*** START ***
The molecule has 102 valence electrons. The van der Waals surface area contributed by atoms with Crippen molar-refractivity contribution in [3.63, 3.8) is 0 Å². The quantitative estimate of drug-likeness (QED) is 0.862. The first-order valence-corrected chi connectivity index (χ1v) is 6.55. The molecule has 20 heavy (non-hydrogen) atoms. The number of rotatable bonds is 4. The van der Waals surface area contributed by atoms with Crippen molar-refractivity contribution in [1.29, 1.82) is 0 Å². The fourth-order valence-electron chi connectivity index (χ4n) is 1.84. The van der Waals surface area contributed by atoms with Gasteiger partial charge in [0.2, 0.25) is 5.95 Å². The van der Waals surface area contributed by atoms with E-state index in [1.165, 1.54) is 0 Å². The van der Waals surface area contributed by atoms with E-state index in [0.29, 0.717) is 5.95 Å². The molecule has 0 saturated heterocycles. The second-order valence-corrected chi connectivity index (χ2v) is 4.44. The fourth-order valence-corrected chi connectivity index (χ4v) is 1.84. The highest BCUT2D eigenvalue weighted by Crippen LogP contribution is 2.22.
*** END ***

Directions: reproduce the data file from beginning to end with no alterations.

The molecule has 102 valence electrons. The van der Waals surface area contributed by atoms with Crippen molar-refractivity contribution in [3.63, 3.8) is 0 Å². The quantitative estimate of drug-likeness (QED) is 0.862. The first-order valence-corrected chi connectivity index (χ1v) is 6.55. The molecule has 20 heavy (non-hydrogen) atoms. The number of rotatable bonds is 4. The van der Waals surface area contributed by atoms with Crippen molar-refractivity contribution in [1.29, 1.82) is 0 Å². The fourth-order valence-electron chi connectivity index (χ4n) is 1.84. The van der Waals surface area contributed by atoms with Gasteiger partial charge in [0.2, 0.25) is 5.95 Å². The van der Waals surface area contributed by atoms with E-state index in [1.165, 1.54) is 0 Å². The van der Waals surface area contributed by atoms with E-state index in [0.29, 0.717) is 5.95 Å². The molecule has 0 saturated heterocycles. The second-order valence-corrected chi connectivity index (χ2v) is 4.44. The fourth-order valence-corrected chi connectivity index (χ4v) is 1.84. The highest BCUT2D eigenvalue weighted by Crippen LogP contribution is 2.22.